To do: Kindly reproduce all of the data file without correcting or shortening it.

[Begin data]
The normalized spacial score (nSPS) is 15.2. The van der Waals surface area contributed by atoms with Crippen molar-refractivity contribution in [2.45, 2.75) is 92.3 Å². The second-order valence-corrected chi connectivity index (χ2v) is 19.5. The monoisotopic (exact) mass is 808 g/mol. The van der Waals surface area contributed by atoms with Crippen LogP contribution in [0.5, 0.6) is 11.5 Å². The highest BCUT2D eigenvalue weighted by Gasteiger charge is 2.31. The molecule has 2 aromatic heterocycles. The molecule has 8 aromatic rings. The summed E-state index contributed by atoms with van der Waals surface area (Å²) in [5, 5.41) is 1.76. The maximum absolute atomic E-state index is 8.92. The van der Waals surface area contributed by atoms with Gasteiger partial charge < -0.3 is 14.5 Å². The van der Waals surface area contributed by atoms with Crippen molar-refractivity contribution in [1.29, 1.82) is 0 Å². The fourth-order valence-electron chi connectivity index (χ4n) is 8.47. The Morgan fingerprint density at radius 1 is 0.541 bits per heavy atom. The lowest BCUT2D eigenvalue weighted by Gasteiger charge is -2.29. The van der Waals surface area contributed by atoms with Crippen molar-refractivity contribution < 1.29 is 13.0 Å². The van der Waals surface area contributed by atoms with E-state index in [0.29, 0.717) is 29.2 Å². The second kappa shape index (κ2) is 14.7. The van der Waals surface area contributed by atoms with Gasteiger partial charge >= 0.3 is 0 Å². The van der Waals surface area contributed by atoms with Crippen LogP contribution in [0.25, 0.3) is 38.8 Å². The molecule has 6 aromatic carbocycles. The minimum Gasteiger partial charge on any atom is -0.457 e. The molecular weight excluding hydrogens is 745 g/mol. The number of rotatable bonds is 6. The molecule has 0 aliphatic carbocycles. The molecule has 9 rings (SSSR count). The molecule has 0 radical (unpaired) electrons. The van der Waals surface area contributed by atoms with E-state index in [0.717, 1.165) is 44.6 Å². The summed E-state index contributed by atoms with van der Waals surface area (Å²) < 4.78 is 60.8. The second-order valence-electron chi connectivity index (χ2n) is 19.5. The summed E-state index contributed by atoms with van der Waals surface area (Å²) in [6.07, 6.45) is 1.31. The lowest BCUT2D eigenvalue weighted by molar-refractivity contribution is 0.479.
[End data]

The normalized spacial score (nSPS) is 15.2. The van der Waals surface area contributed by atoms with Crippen molar-refractivity contribution in [2.45, 2.75) is 92.3 Å². The second-order valence-corrected chi connectivity index (χ2v) is 19.5. The monoisotopic (exact) mass is 808 g/mol. The van der Waals surface area contributed by atoms with Crippen LogP contribution in [0.5, 0.6) is 11.5 Å². The highest BCUT2D eigenvalue weighted by Gasteiger charge is 2.31. The molecule has 2 aromatic heterocycles. The molecule has 8 aromatic rings. The summed E-state index contributed by atoms with van der Waals surface area (Å²) in [5, 5.41) is 1.76. The maximum absolute atomic E-state index is 8.92. The van der Waals surface area contributed by atoms with Gasteiger partial charge < -0.3 is 14.5 Å². The van der Waals surface area contributed by atoms with Crippen molar-refractivity contribution in [1.29, 1.82) is 0 Å². The fourth-order valence-electron chi connectivity index (χ4n) is 8.47. The Morgan fingerprint density at radius 1 is 0.541 bits per heavy atom. The lowest BCUT2D eigenvalue weighted by Gasteiger charge is -2.29. The van der Waals surface area contributed by atoms with Crippen molar-refractivity contribution < 1.29 is 13.0 Å². The van der Waals surface area contributed by atoms with E-state index in [0.29, 0.717) is 29.2 Å². The second kappa shape index (κ2) is 14.7. The van der Waals surface area contributed by atoms with Gasteiger partial charge >= 0.3 is 0 Å². The van der Waals surface area contributed by atoms with Crippen LogP contribution in [0.25, 0.3) is 38.8 Å². The molecule has 6 aromatic carbocycles. The minimum Gasteiger partial charge on any atom is -0.457 e. The molecular weight excluding hydrogens is 745 g/mol. The number of rotatable bonds is 6. The molecule has 0 aliphatic carbocycles. The molecule has 9 rings (SSSR count). The molecule has 0 radical (unpaired) electrons. The van der Waals surface area contributed by atoms with E-state index in [0.717, 1.165) is 44.6 Å². The summed E-state index contributed by atoms with van der Waals surface area (Å²) < 4.78 is 60.8. The second-order valence-electron chi connectivity index (χ2n) is 19.5. The summed E-state index contributed by atoms with van der Waals surface area (Å²) in [6.07, 6.45) is 1.31. The lowest BCUT2D eigenvalue weighted by molar-refractivity contribution is 0.479.